Resolution Calling for Solutions to the Transportation Finance Crisis (2013)

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As adopted by the members on January 26, 2013.

Whereas, a modern and fully functioning transportation system is essential for economic competitiveness, growth and a high quality of life in Massachusetts, ensuring productive and efficient commerce for all businesses, and safe and efficient travel for individuals and families across the Commonwealth;

Whereas, investments in public roads, bridges and transit are essential to prevent a decline in competitiveness, to ensure public safety, and to preserve the quality of life in Massachusetts;

Whereas, transportation construction investments are a vital source of employment and economic benefits, with estimates by the American Road and Transportation Builders Association showing that every $1 billion spent by federal, state and local governments creates or supports 27,832 jobs;

Whereas, transportation finance in the Commonwealth is a critical and urgent matter because the current state and federally funded program has been operating on intermittent and short-term extensions that undermine predictability and stability, interfering with the ability of towns, cities and states to plan and manage their infrastructure maintenance and improvement operations;

Whereas, the Massachusetts Transportation Finance Commission found that there is a state transportation funding deficit of approximately $20 billion over the next two decades, including a $1 billion gap in the Chapter 90 program, and funding for Chapter 90 has not kept pace with increases in the cost of materials and labor, as evidenced by an MMA survey of cities and towns that determined that the actual need for the Chapter 90 program is more than $562 million a year; and

Whereas, authorization for the federal highway transportation program will end in less than two years, and the federal highway trust fund and federal gas and fuel taxes are inadequate to meet the promises made in the law, creating uncertainty and undermining the federal partnership that is necessary to ensure adequate investments in roads, bridges, transit and regional transportation systems;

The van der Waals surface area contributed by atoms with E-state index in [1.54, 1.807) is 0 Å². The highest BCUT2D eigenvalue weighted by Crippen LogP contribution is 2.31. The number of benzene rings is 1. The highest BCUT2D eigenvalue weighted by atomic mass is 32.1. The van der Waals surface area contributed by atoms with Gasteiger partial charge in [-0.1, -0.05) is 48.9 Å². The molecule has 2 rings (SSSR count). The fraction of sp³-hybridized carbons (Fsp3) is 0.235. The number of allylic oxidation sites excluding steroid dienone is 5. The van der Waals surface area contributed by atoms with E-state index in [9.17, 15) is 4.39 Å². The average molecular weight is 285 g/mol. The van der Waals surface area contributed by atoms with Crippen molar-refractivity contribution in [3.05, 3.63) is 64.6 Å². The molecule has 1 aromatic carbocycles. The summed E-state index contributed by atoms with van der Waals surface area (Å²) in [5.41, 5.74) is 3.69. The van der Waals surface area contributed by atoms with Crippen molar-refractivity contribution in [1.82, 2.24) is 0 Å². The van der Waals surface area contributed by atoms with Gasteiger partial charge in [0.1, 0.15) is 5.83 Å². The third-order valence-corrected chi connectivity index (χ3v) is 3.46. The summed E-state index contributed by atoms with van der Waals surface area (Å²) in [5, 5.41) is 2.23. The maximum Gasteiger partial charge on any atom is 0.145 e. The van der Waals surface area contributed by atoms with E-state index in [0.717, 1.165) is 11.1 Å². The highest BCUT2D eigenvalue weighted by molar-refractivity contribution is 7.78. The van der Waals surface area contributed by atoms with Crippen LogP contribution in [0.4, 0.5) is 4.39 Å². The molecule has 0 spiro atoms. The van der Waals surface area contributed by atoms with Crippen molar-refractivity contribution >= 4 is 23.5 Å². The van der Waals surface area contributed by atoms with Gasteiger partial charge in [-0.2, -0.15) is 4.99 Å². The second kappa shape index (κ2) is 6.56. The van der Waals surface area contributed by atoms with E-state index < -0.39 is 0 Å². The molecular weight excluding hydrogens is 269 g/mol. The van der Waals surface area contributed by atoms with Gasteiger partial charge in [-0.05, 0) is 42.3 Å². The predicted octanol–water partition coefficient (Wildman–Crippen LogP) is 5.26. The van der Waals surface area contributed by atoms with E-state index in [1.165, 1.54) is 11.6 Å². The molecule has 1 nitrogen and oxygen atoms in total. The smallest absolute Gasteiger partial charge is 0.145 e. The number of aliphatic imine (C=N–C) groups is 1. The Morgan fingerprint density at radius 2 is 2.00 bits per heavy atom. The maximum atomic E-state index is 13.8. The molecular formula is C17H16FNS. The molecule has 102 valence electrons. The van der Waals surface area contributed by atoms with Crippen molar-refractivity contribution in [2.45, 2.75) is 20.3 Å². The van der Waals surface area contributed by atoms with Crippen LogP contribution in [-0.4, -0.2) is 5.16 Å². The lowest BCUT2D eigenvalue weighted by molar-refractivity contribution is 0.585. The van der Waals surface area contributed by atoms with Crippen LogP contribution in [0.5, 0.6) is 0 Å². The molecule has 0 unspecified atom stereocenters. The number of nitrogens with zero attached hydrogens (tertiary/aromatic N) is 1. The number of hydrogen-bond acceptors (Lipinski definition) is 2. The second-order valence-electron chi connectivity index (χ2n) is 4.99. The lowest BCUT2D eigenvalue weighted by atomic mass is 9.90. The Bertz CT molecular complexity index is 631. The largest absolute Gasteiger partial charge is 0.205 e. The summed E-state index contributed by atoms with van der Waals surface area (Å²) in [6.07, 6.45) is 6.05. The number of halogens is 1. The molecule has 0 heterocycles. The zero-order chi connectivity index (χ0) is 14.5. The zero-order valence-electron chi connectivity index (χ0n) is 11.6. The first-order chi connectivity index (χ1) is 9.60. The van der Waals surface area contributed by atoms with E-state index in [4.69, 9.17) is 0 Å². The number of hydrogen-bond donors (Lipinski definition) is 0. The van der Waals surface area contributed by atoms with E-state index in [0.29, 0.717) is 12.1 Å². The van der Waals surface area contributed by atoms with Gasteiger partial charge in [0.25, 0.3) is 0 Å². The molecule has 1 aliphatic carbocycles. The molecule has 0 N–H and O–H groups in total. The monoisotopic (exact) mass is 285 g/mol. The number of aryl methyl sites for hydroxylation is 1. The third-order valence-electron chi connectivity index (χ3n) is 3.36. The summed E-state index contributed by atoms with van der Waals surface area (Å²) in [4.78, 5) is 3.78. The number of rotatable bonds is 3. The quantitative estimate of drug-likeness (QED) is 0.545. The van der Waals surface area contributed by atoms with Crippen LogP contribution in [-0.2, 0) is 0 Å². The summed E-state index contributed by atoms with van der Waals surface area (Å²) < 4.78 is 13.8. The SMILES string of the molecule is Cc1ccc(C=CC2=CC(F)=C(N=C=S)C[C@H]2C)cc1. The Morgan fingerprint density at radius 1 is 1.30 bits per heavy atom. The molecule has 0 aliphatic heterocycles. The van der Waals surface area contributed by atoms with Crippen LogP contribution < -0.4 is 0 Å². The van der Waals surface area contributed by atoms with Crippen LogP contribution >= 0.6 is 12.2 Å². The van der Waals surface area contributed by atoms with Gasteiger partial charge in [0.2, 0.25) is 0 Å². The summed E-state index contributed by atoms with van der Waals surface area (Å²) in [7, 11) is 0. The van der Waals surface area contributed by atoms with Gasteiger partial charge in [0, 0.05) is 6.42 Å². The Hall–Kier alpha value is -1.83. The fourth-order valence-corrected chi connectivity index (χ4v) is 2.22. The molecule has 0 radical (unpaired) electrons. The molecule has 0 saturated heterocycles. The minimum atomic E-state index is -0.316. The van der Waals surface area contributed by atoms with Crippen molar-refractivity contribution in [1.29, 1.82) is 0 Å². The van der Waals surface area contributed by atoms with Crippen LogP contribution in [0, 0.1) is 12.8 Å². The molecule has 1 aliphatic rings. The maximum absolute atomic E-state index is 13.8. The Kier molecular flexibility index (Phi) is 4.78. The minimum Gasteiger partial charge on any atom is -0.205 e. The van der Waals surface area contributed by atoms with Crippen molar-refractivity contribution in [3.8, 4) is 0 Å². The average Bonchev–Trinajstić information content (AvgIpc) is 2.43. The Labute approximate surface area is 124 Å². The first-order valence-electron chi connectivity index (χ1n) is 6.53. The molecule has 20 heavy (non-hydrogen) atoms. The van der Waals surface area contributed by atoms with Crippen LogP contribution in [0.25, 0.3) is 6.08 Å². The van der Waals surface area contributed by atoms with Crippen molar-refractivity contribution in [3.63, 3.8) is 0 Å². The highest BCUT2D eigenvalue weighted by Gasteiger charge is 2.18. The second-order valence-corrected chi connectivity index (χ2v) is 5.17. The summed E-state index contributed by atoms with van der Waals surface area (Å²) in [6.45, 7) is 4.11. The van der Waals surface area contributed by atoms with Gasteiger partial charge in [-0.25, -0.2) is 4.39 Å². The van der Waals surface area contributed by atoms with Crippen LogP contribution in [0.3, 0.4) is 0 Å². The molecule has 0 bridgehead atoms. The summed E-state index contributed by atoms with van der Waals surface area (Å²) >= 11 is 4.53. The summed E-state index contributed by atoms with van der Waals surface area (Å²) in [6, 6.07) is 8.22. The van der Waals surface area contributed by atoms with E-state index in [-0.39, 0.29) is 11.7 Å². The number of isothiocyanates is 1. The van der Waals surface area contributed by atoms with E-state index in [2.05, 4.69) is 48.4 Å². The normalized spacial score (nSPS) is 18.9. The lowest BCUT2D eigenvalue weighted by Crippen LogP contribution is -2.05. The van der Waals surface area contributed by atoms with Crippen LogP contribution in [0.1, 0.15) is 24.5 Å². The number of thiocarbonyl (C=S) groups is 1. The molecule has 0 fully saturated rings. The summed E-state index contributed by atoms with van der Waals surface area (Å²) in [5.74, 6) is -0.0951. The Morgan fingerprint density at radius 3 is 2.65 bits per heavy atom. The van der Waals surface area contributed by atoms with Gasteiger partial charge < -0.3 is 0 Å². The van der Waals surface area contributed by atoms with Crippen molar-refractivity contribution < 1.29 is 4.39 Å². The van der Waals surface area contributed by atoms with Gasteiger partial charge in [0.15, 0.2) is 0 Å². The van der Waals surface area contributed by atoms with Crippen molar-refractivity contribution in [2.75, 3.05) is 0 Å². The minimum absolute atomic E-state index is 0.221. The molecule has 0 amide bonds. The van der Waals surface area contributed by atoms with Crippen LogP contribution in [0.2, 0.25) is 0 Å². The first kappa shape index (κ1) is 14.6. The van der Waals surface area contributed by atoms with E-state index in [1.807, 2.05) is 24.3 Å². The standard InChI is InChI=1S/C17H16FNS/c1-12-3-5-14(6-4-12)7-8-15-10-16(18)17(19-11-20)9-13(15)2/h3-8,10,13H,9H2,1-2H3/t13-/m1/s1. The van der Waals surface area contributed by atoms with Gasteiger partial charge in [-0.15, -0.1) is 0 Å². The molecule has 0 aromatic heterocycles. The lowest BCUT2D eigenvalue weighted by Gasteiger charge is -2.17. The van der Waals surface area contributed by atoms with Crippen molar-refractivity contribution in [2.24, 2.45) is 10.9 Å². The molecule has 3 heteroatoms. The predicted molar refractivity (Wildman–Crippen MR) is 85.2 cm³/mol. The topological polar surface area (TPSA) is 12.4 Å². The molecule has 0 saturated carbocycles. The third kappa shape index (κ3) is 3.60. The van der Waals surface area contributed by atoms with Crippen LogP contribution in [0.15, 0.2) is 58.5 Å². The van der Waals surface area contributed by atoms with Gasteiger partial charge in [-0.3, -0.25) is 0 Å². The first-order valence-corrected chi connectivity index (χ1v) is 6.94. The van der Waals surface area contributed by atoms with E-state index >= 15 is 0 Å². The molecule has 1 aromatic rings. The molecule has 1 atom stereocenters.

Whereas, cities and towns in Massachusetts must receive increased resources and revenues from the state and federal governments to allow communities to maintain their public roads and bridges in acceptable conditions; and

Whereas, the MMA has been a leading member of a statewide coalition of key stakeholders working to educate the public and state about the transportation funding crisis;

Therefore, in order to build our local and regional economies, enhance economic development, create essential construction jobs, protect and promote safety on roadways, and keep our transportation system moving, it is hereby resolved by the members of the Massachusetts Municipal Association as follows:

• The MMA will continue to take a leadership role in examining the extent of the funding crisis, advocating for multi-faceted solutions, and educating the public about the critical needs of the Commonwealth’s local and state transportation systems, including the promotion of a stable, broad-based revenue structure that is adequate to support and maintain our roads, bridges, highways, bicycle and pedestrian accommodations, and transit systems in a manner that shares resources fairly with the cities and towns of Massachusetts; and

• The Governor must submit and the Legislature must approve a new multi-year state transportation bond authorization that includes at least a five-year Chapter 90 bond authorization, including not less than a total of $300 million in any one year; and

• The Legislature must enact and the Governor must sign a “stand-alone” Chapter 90 bond bill for fiscal 2014 in sufficient time for the customary release of Chapter 90 allocation amounts by April 1 in order to allow cities and towns to move ahead with the vital maintenance and repair projects during the full construction season; and

• Recognizing that transportation investments are vital to our nation’s economic recovery, federal budget cuts should not be targeted at federal highway and transit programs, and Congress and the President should prioritize the formulation and passage of a longer-term surface transportation bill of at least five years that includes competitive grant funding opportunities that are directly accessible to municipalities, to be enacted immediately upon expiration of MAP-21; and

Be it further resolved that a copy of this resolution shall be presented to the Governor, the members of the Massachusetts Legislature, the members of the Massachusetts Congressional Delegation, and the President of the United States on behalf of the cities and towns of the Commonwealth.